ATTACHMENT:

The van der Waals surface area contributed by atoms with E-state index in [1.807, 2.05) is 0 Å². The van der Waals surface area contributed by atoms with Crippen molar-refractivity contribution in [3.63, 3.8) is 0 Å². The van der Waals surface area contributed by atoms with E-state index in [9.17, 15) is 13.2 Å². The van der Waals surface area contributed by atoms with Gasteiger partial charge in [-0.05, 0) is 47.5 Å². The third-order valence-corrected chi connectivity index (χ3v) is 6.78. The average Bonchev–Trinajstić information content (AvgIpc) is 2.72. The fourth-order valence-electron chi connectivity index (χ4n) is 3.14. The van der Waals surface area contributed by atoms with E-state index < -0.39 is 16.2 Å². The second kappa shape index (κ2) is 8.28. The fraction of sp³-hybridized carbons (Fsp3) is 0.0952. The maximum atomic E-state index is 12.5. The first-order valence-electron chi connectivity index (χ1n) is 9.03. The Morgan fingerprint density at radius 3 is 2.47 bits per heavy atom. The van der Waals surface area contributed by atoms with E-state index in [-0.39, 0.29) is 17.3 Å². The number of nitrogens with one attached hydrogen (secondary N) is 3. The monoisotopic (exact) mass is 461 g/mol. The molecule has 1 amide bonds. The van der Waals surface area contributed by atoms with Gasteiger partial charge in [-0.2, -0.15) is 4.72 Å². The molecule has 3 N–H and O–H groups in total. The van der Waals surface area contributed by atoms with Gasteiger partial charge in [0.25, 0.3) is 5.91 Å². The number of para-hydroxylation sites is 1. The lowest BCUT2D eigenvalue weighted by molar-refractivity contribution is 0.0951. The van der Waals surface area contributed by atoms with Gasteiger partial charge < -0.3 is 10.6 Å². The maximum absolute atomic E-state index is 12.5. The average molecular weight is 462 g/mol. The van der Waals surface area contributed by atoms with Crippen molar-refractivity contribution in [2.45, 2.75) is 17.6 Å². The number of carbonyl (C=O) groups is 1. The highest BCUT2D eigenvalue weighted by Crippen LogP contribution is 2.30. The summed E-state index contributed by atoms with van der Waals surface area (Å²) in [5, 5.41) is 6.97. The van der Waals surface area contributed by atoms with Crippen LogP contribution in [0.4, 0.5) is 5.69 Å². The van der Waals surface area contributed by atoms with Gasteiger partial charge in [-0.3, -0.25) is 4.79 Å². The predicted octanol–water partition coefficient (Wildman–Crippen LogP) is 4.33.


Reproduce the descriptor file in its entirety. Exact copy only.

The van der Waals surface area contributed by atoms with E-state index in [1.807, 2.05) is 0 Å². The van der Waals surface area contributed by atoms with Crippen molar-refractivity contribution in [3.63, 3.8) is 0 Å². The van der Waals surface area contributed by atoms with E-state index in [9.17, 15) is 13.2 Å². The van der Waals surface area contributed by atoms with Gasteiger partial charge in [-0.05, 0) is 47.5 Å². The third-order valence-corrected chi connectivity index (χ3v) is 6.78. The average Bonchev–Trinajstić information content (AvgIpc) is 2.72. The fourth-order valence-electron chi connectivity index (χ4n) is 3.14. The van der Waals surface area contributed by atoms with E-state index < -0.39 is 16.2 Å². The second kappa shape index (κ2) is 8.28. The fraction of sp³-hybridized carbons (Fsp3) is 0.0952. The maximum atomic E-state index is 12.5. The first-order valence-electron chi connectivity index (χ1n) is 9.03. The Morgan fingerprint density at radius 3 is 2.47 bits per heavy atom. The van der Waals surface area contributed by atoms with E-state index in [-0.39, 0.29) is 17.3 Å². The number of nitrogens with one attached hydrogen (secondary N) is 3. The monoisotopic (exact) mass is 461 g/mol. The molecule has 1 amide bonds. The van der Waals surface area contributed by atoms with Gasteiger partial charge in [-0.2, -0.15) is 4.72 Å². The molecule has 3 N–H and O–H groups in total. The van der Waals surface area contributed by atoms with Gasteiger partial charge in [0.25, 0.3) is 5.91 Å². The number of para-hydroxylation sites is 1. The lowest BCUT2D eigenvalue weighted by molar-refractivity contribution is 0.0951. The van der Waals surface area contributed by atoms with Gasteiger partial charge < -0.3 is 10.6 Å². The maximum absolute atomic E-state index is 12.5. The average molecular weight is 462 g/mol. The van der Waals surface area contributed by atoms with Crippen molar-refractivity contribution in [2.45, 2.75) is 17.6 Å². The number of carbonyl (C=O) groups is 1. The highest BCUT2D eigenvalue weighted by Crippen LogP contribution is 2.30. The summed E-state index contributed by atoms with van der Waals surface area (Å²) in [5, 5.41) is 6.97. The van der Waals surface area contributed by atoms with Crippen LogP contribution in [0.4, 0.5) is 5.69 Å². The van der Waals surface area contributed by atoms with Gasteiger partial charge in [-0.3, -0.25) is 4.79 Å². The predicted octanol–water partition coefficient (Wildman–Crippen LogP) is 4.33.